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Greenway progress report

Wellington - phase 1

This illustration of the new Wellington station was provided by Network Rail as part of the planning application for the recently approved housing development. It is important to note that this is purely a representation and not the final design.

Nevertheless, if we assume we are looking at the south side (i.e. the Wellington side) and the land to the north is open country, Network Rail will be building a haul road to facilitate construction. We aren't quite sure where it will join the road network, but we are confident it will run from the Longforth Bridge over the line, and alongside the track to this point.

It has been communicated to us that Network Rail has decided not to dismantle the road, which is the standard procedure. A development firm interested in the land on the northern side has committed to improving the road and integrating it into the area to establish a direct travel connection between the housing and the town.

We have an agreement with the owners of the Nynehead Boat Lift to have access around the lift out onto the Nynehead Road. There are some details to iron out about further access, but we may have come very close to establishing a link from Longforth to the Nynehead Road. The next part will be from there to Nynehead, thus establishing a traffic-free route between the village and Wellington.

The Taunton End

For those of you who have walked the walk with us, you will know that the path aims to cross the southern boundary of the Frieze Hill Community Orchard along the public bridleway to Staplegrove Road, next to Turner's Allotments.

We had a very constructive meeting with representatives from the Orchard and the Allotments to discuss the nature of the path, the way it is constructed, the types of fencing we would use, and future maintenance. I think it is fair to say we were able to answer their questions in a way that alleviated any concerns they may have had.

As we reported recently, Taunton Town Council has given us their support in writing as we begin to discuss our aspirations with the public rights of way team at Somerset Council. We appreciate we have further discussions to have with homeowners and other stakeholders, but we see some real progress in establishing a route through to the Silk Mills Road.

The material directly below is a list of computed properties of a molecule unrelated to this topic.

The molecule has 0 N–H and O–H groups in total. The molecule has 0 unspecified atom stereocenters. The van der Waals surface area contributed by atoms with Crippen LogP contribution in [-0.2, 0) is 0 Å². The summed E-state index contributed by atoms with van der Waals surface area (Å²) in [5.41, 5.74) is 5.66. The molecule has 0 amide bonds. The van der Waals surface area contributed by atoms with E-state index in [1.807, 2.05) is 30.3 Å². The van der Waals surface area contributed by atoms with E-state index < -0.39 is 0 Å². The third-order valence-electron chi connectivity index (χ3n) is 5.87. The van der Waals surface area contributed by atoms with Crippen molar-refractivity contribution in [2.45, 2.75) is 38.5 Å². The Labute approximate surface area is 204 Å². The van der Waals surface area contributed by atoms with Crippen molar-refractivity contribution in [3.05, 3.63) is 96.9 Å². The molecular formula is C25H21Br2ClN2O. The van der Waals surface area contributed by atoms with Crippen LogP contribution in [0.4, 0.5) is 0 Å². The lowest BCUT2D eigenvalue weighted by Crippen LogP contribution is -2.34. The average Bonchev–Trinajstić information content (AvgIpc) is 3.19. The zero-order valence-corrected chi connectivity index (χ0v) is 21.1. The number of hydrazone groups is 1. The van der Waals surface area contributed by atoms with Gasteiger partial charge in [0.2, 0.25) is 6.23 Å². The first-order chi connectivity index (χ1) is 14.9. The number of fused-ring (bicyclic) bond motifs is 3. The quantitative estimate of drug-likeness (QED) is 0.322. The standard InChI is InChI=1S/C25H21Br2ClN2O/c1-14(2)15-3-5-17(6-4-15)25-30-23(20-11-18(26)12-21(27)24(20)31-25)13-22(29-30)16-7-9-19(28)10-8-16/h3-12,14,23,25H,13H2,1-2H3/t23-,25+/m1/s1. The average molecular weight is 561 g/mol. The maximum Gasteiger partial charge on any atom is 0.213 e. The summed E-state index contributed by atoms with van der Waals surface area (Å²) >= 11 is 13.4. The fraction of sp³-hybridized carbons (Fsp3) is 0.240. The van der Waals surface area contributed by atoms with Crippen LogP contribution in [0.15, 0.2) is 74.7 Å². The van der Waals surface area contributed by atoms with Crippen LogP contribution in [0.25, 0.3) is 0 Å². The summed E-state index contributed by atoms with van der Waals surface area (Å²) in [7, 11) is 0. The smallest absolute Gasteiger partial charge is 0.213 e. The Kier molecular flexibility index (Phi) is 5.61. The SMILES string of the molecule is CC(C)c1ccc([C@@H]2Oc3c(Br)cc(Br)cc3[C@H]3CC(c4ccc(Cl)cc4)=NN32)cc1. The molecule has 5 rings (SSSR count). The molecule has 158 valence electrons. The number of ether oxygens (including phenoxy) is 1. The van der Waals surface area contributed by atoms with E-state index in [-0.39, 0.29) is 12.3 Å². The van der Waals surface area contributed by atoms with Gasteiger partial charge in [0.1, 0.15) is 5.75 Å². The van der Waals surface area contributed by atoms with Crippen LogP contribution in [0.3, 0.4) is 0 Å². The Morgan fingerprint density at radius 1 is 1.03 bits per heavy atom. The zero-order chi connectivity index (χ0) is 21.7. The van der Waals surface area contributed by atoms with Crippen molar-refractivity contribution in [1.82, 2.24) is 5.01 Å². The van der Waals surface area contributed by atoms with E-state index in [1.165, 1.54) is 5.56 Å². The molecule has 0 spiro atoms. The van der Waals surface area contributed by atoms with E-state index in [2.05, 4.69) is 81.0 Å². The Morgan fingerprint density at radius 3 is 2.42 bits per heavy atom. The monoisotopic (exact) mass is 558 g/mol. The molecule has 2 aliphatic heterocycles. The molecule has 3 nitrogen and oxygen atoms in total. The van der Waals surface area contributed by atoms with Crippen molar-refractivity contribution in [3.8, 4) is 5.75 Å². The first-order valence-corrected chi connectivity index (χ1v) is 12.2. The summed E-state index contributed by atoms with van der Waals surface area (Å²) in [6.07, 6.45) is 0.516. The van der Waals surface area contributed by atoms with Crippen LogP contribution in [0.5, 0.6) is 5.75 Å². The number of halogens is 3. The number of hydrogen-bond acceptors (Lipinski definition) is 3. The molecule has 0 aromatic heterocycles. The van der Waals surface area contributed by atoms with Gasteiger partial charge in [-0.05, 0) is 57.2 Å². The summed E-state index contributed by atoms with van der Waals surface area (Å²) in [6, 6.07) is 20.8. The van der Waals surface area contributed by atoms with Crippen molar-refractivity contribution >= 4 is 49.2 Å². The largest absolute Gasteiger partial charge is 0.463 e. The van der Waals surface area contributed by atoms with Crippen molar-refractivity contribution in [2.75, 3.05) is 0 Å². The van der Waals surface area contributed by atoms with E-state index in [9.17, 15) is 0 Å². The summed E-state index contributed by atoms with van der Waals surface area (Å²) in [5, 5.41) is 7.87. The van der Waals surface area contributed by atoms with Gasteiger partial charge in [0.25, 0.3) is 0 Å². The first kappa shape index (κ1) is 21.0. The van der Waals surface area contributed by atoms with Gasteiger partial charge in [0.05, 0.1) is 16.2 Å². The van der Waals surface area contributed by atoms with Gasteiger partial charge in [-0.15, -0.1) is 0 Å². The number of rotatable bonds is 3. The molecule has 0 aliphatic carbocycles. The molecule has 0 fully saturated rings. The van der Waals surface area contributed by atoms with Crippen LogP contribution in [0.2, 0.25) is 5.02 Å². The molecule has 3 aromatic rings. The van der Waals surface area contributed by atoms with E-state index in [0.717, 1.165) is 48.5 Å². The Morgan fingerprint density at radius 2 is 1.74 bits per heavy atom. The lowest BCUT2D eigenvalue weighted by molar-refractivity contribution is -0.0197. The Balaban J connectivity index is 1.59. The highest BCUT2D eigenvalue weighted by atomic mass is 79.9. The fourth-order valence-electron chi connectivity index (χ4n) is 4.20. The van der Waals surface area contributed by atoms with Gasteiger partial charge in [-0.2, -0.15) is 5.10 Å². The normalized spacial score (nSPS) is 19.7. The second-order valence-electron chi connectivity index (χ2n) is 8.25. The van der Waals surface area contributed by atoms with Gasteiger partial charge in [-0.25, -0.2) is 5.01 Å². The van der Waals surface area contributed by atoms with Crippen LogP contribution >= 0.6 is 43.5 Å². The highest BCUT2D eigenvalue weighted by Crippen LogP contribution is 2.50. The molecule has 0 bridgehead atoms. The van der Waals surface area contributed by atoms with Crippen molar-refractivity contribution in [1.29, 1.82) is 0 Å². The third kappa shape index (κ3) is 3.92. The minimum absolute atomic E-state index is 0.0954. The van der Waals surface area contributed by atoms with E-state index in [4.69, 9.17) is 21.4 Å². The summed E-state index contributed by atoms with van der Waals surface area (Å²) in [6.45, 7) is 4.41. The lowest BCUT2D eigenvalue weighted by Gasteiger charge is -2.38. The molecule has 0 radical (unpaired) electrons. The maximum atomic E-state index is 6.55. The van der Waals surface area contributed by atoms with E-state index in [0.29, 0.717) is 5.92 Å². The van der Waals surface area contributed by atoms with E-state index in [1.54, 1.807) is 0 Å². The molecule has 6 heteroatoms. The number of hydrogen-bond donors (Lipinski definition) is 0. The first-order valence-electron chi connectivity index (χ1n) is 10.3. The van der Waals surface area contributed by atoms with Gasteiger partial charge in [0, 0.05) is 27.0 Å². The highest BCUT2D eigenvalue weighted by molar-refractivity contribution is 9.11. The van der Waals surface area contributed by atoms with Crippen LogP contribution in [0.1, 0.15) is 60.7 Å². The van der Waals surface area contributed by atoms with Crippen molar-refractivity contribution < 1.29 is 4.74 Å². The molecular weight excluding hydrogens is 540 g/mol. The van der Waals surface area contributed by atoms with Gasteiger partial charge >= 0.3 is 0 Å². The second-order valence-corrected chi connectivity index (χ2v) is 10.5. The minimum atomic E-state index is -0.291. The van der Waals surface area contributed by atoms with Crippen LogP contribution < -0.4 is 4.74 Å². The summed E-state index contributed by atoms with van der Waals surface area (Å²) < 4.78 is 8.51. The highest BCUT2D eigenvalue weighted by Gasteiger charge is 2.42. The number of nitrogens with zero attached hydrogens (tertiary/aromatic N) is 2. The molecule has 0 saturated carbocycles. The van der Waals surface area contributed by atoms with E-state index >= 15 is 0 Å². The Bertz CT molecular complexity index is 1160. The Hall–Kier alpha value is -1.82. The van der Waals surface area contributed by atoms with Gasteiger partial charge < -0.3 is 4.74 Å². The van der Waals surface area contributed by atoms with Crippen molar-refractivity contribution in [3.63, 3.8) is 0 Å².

Walk the Greenway

New dates are on our website to Walk the Greenway in June, July, and August. If you haven't done so, have a look and see if it is for you. 8.5 miles of flat walking taking about 4 hours, followed by a very nice bus trip back to Wellington. Details here

Feasibility Studies

When planning a route such as this, we will rely on the expertise of others to a large extent. Our partnership with Greenways and Cycle Routes Ltd is one such example.

John Grimshaw, the man on the left in the image, is the founder and director of Sustrans. He is credited with establishing the Bristol to Bath Cycle Path and numerous others throughout the country. A civil engineer by profession, John is featured in the newest section of the Strawberry Line leading to Wells. Together with Caroline Levitt, he leads Greenways and Cycle Routes and has welcomed us as one of their partners.

We plan to commission these studies to provide more certainty to the route and identify obstacles. Somerset Council has received a £400,000 grant from Active Travel England for route development, and we will apply to them for funding, but there is no guarantee of success.

Nevertheless, conducting a campaign incurs expenses. While we have received generous support from a few organizations (Wellington Town Council, Taunton Town Council, and Somerset Community Fund), we constantly require additional funds to sustain our efforts.

We appreciate any donation, regardless of its size, as a sign of the genuine support we have received from our supporters, both currently and in the future.

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